The Syrian Bride (2004)

“Perhaps I’m going from one jail to another.”

In The Syrian Bride a wedding is about to take place, but instead of being an occasion of pure joy, it’s an occasion mixed with the pangs of indecision, regret and imminent loss. This is due to the fact that the bride, Mona (Clara Khoury) is a Druze woman who lives in the Golan Heights in Israel. Her status is officially termed “Undefined” and when she travels to Syria to meet her new husband, she will never be allowed to return.

The film covers the last few hours of Mona’s life in her hometown of Majda Shams before she travels with her family members to the militarized zone at the border between Israel and Syria. Here, her family will say goodbye to their daughter forever, and Mona will cross the zone alone to her new life in Syria. Her father, political activist Hammed (Makram Khoury–he’s also the actress’s real-life father) has just been released from an Israeli jail, and he’s on probation. According to Israeli authorities, Hammed will not be allowed to accompany his daughter to the militarized zone and the border; they will have to say their farewells before she begins her journey. This is a particularly sensitive time politically as the Syrian president is dead, and his son is about to succeed him. The Israeli authorities anticipate demonstrations and possible violence in the Golan Heights.

Israeli director Eran Riklis takes the story of a fairly simple event–a family wedding, and places it in the context of the political turmoil of the Middle East and then explores the dichotomy between his characters’ political and personal selves. Hammed’s son, Hatten, for example, travels to Israel to say goodbye to Mona, and he brings his Russian wife and their son with him. He’s been gone for eight years, but according to his father, Hatten has betrayed the family by marrying an outsider. Hammed is pressured by Druze elders to shun Hatten, so there’s an awkward tension in the home when Hatten arrives. Hammed would like to welcome his son home, but he’s pressured in his role as a political leader. Similarly, Mona’s sister Amal (the splendid Palestinian actress Haim Abbass) is caught between her role as an obedient wife and her desire to enter university. Meanwhile, Amal’s teenage daughter has a forbidden relationship with a boy termed an “Israeli collaborator.” No one, it seems, is left unaffected by the volatile political situation.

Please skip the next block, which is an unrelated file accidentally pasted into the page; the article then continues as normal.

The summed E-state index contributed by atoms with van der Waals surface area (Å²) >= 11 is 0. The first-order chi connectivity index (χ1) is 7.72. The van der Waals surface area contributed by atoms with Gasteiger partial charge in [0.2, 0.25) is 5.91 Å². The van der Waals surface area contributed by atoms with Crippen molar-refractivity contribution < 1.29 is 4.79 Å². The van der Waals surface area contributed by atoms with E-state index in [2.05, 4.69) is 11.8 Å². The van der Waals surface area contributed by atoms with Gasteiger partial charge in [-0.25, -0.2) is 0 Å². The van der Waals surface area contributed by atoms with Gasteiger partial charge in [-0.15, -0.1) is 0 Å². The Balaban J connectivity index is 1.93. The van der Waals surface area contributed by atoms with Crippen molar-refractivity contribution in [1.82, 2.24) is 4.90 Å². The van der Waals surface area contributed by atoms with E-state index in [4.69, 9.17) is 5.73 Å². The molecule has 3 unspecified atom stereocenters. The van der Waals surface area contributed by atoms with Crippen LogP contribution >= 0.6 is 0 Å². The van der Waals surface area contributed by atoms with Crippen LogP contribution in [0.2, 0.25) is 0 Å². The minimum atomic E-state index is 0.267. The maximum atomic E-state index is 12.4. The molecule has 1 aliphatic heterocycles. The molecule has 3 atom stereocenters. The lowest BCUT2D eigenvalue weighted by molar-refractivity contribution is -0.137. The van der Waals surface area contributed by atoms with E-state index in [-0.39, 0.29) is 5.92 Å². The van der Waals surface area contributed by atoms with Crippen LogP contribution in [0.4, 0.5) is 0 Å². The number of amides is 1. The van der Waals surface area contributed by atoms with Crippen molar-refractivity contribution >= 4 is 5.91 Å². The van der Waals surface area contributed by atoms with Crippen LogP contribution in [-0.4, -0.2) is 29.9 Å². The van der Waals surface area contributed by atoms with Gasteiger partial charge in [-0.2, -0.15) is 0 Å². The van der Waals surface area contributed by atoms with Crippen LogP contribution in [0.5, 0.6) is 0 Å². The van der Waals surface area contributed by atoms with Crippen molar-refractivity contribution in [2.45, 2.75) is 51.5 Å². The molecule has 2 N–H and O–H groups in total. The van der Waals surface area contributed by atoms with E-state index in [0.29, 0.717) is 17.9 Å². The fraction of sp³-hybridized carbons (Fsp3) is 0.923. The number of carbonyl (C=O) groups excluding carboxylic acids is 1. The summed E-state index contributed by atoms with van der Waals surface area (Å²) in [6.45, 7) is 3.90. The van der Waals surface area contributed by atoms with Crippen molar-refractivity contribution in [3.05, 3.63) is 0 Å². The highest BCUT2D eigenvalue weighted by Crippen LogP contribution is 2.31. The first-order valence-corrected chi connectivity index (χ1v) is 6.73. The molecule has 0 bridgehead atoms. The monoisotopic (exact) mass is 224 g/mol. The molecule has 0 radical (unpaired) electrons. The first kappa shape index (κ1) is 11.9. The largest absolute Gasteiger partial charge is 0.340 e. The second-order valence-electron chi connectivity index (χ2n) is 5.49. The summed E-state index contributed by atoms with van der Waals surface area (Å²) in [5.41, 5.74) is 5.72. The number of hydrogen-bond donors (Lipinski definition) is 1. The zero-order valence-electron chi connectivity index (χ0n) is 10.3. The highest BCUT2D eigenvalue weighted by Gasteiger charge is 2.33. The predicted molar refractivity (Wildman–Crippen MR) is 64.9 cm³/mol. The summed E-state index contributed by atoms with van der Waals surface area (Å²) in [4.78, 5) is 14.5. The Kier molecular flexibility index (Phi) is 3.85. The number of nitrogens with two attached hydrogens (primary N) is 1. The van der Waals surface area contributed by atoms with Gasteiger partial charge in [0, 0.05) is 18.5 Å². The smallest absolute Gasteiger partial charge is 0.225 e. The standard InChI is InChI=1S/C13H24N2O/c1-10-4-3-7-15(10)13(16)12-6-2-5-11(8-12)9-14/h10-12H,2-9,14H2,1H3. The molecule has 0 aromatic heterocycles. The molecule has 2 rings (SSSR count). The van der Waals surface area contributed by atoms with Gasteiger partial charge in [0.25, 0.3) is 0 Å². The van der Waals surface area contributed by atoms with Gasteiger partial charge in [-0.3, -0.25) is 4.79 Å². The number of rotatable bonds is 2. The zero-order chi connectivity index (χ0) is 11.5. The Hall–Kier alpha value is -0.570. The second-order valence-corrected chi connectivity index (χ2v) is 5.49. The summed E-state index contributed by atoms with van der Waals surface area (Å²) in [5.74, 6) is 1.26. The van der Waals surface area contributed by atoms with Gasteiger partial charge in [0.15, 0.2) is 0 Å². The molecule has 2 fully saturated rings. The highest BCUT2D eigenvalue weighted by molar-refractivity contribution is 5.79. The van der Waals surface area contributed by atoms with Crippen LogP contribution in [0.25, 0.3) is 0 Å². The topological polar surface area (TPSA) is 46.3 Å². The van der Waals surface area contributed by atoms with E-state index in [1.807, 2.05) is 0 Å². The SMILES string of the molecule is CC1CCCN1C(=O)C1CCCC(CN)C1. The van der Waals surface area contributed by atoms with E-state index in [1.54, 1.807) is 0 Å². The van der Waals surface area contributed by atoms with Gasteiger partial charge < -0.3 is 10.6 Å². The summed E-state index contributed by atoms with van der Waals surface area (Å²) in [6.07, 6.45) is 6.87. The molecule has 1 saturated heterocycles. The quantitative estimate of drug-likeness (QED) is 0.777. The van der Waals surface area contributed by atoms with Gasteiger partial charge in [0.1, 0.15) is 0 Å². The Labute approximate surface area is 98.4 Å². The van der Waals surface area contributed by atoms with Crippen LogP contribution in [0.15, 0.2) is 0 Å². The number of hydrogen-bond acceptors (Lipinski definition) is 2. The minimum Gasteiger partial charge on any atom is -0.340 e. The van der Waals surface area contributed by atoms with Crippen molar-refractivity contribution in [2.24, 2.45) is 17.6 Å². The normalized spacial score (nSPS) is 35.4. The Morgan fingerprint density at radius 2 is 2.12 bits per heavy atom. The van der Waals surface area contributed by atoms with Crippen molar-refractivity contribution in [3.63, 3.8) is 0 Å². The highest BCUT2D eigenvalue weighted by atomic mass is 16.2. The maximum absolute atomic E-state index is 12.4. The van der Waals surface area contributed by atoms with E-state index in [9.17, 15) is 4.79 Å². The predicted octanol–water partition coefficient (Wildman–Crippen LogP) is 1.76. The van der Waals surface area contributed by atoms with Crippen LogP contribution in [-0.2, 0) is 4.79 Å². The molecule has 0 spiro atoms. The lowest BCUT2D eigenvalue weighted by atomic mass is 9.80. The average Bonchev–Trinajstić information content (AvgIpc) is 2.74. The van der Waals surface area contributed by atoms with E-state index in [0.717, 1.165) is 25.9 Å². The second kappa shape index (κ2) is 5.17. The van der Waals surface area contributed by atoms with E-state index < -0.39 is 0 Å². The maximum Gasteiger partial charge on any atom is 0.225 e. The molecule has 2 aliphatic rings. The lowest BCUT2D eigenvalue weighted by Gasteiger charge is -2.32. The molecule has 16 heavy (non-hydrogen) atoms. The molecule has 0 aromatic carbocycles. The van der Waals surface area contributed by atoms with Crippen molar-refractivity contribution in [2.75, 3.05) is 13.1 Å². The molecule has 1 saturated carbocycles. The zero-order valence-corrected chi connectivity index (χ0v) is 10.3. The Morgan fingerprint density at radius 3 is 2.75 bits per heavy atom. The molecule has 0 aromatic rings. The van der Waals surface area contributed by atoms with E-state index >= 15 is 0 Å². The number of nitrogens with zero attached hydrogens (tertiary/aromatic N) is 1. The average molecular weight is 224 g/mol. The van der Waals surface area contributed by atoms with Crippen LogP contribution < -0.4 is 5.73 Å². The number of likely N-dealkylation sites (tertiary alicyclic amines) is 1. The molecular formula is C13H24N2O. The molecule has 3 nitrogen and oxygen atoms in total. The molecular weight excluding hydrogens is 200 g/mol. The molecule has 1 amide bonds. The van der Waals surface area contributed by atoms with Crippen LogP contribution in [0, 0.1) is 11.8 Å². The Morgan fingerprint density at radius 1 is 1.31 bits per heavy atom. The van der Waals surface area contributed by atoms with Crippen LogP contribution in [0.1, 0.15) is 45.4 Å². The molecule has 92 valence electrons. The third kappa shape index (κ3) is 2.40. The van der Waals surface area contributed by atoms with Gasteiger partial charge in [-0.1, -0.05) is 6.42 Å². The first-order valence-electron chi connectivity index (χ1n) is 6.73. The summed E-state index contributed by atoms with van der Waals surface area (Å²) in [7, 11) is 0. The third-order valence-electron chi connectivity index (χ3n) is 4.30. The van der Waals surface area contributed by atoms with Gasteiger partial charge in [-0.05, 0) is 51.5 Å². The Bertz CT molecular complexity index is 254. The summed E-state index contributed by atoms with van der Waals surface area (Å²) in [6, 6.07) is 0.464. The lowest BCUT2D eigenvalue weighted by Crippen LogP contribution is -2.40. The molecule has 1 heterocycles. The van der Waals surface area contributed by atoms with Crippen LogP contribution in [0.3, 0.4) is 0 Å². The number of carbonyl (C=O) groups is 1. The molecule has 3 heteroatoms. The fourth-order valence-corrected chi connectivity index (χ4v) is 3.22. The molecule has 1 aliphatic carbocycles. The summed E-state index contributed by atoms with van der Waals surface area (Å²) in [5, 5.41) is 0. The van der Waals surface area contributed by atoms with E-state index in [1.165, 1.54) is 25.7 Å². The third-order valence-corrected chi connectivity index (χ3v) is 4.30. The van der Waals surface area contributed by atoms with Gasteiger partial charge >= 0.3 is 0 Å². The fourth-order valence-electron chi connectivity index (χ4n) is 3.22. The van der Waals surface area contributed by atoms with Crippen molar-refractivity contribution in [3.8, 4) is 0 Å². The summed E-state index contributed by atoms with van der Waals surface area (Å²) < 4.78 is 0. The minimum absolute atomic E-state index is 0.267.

What makes this film work so well is the fact that all the characters are treated sympathetically and with great humanity. No one is seen as the villain here–instead we see people caught in the roles dictated to them by their birth. And the person most trapped by her role is the Syrian Bride–a woman who is forced to choose simply because of the bureaucratic dictates of her birth. The fiasco at the border epitomizes the subjugation of the individual into the vast faceless political system that discounts the human side of things and instead relies on rules and regulations that are created without the consideration of the individual. In Arabic, French, Russian, English and Hebrew with subtitles.

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